So like, as of right now, I don't know that – I've heard that Jason LaForest is speculative. I don't know that he's actually announced so far. I'm the only one that has announced. And I know Jason, he's a great guy. And I appreciate his dedication to public service and the city council. At the end of the day, I think it's a matter of who can best serve North Adams and that I think people are looking for a change in the way that North Adams is run, from transparency. And I think it all comes down to, you know, who can better lead the city. And I look forward to the chance to prove myself in the coming months.

When it comes to transparency, what kind of steps do you think the city could take to increase its transparency?

I think that as far as transparency goes, making more available, especially, like at the, you know, website, and really just making sure that people are able to see on a daily basis how government is run, and what we're doing and the steps that we're taking. I think it's – The priority at the bottom line is the city of North and the people in the city, and having their availability to see things, rather than, you know, hiding behind – you know, I think it's very important for people to be able to see how government’s run and I really want to encourage steps to take that.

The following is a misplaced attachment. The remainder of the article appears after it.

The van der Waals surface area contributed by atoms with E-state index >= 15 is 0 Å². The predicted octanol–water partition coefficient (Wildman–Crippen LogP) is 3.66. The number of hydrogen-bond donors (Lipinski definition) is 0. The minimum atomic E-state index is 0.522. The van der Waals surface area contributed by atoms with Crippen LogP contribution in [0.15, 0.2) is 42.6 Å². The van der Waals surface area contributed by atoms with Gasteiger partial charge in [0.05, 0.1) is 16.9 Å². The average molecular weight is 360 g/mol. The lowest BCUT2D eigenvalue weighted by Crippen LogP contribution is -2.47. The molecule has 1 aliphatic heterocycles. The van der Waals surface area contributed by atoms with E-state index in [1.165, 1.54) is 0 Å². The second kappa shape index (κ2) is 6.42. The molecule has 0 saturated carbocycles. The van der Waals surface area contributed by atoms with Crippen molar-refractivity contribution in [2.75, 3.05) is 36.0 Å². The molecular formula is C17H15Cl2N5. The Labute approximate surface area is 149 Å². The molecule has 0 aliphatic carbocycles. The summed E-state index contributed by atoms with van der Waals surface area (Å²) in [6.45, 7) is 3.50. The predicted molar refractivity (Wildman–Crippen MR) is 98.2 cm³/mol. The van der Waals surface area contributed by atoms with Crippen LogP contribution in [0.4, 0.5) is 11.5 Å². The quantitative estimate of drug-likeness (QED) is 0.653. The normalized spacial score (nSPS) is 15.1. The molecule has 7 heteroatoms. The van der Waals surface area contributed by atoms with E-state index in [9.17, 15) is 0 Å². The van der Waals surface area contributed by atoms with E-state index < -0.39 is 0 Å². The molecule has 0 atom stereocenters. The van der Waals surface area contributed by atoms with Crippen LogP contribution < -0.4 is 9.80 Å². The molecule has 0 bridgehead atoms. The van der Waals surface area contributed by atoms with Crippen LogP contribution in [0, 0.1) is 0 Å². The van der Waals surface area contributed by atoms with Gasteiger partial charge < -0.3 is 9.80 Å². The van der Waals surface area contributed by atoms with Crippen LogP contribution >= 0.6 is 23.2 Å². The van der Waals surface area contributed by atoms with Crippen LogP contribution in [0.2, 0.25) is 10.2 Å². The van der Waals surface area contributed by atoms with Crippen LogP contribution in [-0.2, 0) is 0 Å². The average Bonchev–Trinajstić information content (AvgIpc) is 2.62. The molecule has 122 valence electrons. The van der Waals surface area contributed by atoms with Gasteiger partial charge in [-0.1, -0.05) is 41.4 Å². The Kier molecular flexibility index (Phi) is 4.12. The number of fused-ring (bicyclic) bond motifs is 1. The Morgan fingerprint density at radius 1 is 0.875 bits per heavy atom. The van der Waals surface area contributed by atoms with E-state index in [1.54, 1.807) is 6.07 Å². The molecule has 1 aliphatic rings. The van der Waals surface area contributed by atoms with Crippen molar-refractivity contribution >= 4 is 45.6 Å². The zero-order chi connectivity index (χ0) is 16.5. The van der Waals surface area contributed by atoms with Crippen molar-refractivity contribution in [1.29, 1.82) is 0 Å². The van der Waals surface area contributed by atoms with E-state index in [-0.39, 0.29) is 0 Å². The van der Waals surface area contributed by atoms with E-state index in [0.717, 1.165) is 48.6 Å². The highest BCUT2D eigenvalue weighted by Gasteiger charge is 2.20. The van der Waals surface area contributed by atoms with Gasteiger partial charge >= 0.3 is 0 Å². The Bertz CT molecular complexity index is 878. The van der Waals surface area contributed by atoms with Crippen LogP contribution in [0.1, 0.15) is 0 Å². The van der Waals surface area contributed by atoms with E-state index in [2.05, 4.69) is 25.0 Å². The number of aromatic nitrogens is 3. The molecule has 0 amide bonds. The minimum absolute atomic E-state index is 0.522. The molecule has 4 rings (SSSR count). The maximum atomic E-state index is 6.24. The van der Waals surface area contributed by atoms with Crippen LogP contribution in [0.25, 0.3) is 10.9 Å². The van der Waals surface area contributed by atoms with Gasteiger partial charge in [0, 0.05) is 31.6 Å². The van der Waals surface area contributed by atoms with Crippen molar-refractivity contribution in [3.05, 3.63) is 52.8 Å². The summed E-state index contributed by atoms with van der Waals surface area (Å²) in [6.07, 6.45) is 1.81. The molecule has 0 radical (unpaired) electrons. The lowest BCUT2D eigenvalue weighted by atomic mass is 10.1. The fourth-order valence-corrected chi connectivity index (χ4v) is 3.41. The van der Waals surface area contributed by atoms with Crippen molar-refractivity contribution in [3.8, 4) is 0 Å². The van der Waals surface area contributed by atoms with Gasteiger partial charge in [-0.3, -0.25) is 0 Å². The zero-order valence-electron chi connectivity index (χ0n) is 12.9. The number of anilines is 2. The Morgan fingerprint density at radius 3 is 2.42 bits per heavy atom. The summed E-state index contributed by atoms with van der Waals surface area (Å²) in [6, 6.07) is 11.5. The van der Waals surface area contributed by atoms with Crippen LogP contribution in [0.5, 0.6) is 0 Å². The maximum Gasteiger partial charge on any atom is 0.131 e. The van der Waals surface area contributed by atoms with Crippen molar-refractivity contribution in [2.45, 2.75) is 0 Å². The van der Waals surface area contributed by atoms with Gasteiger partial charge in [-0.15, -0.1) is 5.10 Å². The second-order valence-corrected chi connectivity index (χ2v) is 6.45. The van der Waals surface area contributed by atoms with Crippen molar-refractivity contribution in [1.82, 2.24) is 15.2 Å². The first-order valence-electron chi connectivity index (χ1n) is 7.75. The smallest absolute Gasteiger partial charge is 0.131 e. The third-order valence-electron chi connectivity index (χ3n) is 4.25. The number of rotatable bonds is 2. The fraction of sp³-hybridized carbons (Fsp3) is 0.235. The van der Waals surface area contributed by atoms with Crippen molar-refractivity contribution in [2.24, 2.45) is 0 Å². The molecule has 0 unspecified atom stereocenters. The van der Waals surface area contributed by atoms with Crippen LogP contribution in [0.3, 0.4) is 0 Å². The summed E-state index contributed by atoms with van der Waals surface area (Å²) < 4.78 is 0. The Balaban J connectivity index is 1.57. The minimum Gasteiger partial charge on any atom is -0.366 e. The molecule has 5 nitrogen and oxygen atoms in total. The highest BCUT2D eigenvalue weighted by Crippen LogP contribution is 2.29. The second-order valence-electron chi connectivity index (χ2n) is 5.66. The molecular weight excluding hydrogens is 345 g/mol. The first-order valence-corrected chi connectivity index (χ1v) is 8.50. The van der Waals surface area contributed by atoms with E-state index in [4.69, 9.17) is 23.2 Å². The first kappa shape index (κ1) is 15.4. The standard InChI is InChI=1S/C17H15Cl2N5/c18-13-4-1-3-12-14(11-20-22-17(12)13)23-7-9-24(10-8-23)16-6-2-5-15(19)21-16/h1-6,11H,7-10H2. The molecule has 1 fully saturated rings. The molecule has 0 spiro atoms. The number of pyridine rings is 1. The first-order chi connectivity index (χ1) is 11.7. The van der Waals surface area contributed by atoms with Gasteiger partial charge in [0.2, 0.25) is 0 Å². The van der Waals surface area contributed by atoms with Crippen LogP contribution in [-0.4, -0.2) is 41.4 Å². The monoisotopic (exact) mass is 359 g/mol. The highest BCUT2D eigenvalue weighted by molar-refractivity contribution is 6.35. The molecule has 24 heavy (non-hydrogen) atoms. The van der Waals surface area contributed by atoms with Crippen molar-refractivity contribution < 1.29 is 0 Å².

One of the many conversations in North Adams is about housing: the demand for public housing, the demand for both low income housing and mixed income housing. What are your thoughts on how the city could develop its housing stock in the years to come?

Yeah, absolutely. I think housing is really important. As far as, you know, I think a lot of – a large problems is who – younger people have a disproportionately harder time in owning homes due to affordability. And I think that, you know, there's also a large percentage of people in North Adams that are renting houses as well. And I really, I'm looking forward to working with city councilors, and you know, officials in the North Adams government on how to better help housing affordability in the future.

As a young person, what exactly- If you had to articulate the vantage point that you have that, you know, would be a historic first for the city to elect someone of your age, how do you sum that up?

I really, I just want people to go in with an open mind. And you know, I hope that people will look past my age and see what I can offer to the city. I'm really excited for the future of North Adams and I think it has a lot of potential and, you know, in its arts and in its job development. And I’m really looking forward to that. You know, I'd also want to say to people you know, make sure you check out my website, Joshvallieres.com, my email, Joshuavallieres@gmail.com, and check out our social media, Facebook, Twitter, Instagram.

Josh Landes has been WAMC's Berkshire Bureau Chief since February 2018, following stints at WBGO Newark and WFMU East Orange. A passionate advocate for Western Massachusetts, Landes was raised in Pittsfield and attended Hampshire College in Amherst, receiving his bachelor's in Ethnomusicology and Radio Production. His free time is spent with his cat Harry, experimental electronic music, and exploring the woods.